Political power differential and forced CEO turnover: Evidence from Chinese non-state-owned enterprises

Xingyi ZHANG, Qingfeng Wang, Weimin Liu

Research output: Journal PublicationArticlepeer-review


In China, the prevalence of strong political connections among a significant number of boards of directors and CEOs highlights the importance of cultivating such relationships. This is particularly relevant when considering the Chinese political system where officers holding higher political ranks wield dominant, or even absolute, power in decision-making. Our findings reveal that the political power differential (PPD) between a board of directors and its CEO plays a pivotal role in mitigating CEO entrenchment associated with political power. Specifically, when directors possess more political power than their CEOs, they can effectively fulfill their disciplinary role, leading to the dismissal of underperforming CEOs. Our study substantiates a significantly positive relationship between PPD and the probability of a forced CEO turnover, as well as the sensitivity of CEO turnover to performance. Notably, as PPD increases by one standard deviation from its mean level, we observe an approximate 30% increase in CEO turnover-performance sensitivity. These findings confirm a higher likelihood of replacing underperforming CEOs in firms with a politically powerful board. Our results also highlight that a higher proportion of either independent or female directors alone does not guarantee effective monitoring. The key lies in ensuring that these directors possess stronger political power than the CEO.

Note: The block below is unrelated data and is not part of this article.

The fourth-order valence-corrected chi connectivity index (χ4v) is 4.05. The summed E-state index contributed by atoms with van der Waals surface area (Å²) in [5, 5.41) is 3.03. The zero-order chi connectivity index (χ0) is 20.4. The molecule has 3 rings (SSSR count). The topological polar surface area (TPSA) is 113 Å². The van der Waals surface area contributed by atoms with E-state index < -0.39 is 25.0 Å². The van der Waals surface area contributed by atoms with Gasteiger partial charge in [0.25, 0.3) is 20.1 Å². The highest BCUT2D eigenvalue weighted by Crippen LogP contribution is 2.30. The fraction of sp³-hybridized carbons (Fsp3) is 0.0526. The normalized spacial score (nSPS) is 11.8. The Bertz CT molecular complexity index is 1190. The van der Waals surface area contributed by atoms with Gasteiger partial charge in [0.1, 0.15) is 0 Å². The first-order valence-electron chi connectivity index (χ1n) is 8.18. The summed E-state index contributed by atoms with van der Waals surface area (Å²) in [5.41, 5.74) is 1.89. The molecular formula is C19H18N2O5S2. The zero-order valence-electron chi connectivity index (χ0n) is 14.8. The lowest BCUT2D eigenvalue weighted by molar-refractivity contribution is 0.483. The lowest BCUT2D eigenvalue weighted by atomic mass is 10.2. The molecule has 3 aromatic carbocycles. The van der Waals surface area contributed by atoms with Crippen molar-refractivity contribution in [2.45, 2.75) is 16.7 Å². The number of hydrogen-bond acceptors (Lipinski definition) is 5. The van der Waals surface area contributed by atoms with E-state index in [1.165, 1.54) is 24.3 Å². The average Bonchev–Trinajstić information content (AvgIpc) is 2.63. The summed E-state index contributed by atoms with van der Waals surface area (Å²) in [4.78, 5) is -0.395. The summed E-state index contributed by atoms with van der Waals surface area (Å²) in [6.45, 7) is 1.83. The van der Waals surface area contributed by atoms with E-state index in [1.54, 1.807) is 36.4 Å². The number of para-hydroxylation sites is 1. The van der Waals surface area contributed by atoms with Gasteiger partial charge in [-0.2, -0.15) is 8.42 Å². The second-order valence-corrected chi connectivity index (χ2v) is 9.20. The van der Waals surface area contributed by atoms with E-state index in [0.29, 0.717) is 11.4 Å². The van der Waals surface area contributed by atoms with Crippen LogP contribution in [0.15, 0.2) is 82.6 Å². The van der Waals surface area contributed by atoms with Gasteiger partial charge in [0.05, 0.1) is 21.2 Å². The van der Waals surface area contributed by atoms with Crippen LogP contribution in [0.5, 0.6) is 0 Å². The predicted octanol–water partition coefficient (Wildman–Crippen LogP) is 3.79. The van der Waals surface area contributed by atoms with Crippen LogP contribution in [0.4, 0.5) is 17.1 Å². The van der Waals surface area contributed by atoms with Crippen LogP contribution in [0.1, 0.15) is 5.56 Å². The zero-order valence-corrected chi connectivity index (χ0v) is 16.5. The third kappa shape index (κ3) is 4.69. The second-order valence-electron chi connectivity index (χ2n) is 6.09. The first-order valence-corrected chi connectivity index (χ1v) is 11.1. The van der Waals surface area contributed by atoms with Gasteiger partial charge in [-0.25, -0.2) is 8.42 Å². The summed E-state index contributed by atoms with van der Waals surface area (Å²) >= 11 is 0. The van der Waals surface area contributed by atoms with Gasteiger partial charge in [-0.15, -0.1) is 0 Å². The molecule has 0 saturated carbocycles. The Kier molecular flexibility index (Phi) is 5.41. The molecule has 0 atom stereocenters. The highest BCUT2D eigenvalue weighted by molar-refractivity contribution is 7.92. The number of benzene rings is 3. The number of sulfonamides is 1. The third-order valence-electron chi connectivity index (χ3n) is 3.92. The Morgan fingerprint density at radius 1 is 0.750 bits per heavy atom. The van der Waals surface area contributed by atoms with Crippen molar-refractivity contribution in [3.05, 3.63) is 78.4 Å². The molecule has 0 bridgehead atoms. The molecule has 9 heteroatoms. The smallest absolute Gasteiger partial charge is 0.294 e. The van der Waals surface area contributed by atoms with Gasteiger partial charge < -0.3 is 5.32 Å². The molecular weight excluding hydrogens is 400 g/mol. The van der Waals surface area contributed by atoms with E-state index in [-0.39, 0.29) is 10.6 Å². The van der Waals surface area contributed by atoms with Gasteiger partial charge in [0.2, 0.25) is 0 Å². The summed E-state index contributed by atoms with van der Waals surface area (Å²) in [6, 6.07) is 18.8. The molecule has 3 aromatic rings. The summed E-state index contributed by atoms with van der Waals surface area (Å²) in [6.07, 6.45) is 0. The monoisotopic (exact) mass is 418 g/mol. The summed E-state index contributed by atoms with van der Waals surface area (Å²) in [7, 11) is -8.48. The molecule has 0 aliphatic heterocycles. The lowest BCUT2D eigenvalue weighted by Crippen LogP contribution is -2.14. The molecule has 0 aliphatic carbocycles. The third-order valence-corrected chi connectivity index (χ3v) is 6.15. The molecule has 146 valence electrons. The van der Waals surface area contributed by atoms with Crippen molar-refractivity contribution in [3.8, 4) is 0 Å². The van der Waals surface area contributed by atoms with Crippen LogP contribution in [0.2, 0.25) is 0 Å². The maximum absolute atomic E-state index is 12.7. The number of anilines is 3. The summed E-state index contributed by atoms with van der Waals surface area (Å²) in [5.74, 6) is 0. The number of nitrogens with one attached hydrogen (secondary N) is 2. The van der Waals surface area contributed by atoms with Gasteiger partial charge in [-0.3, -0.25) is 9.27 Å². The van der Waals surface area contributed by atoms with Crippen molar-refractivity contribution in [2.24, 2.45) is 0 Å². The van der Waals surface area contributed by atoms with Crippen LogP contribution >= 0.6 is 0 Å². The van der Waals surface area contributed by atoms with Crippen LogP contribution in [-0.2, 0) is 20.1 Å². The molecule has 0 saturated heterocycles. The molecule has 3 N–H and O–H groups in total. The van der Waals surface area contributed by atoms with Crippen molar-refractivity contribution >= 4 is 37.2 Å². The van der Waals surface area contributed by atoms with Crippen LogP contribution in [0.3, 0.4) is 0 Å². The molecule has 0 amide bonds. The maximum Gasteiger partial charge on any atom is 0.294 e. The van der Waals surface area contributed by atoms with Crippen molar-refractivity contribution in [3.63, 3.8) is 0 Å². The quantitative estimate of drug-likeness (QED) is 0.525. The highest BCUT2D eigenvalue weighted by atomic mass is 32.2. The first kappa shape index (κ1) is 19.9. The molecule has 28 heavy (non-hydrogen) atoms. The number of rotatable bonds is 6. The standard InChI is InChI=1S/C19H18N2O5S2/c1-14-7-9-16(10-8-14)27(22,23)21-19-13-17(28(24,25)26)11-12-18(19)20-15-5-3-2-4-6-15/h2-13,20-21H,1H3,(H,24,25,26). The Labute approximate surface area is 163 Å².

Original languageEnglish
JournalInternational Journal of Finance and Economics
Publication statusPublished - 8 Apr 2024


  • Turnover Performance Sensitivity
  • China
  • Forced CEO turnover
  • Political Power Differential


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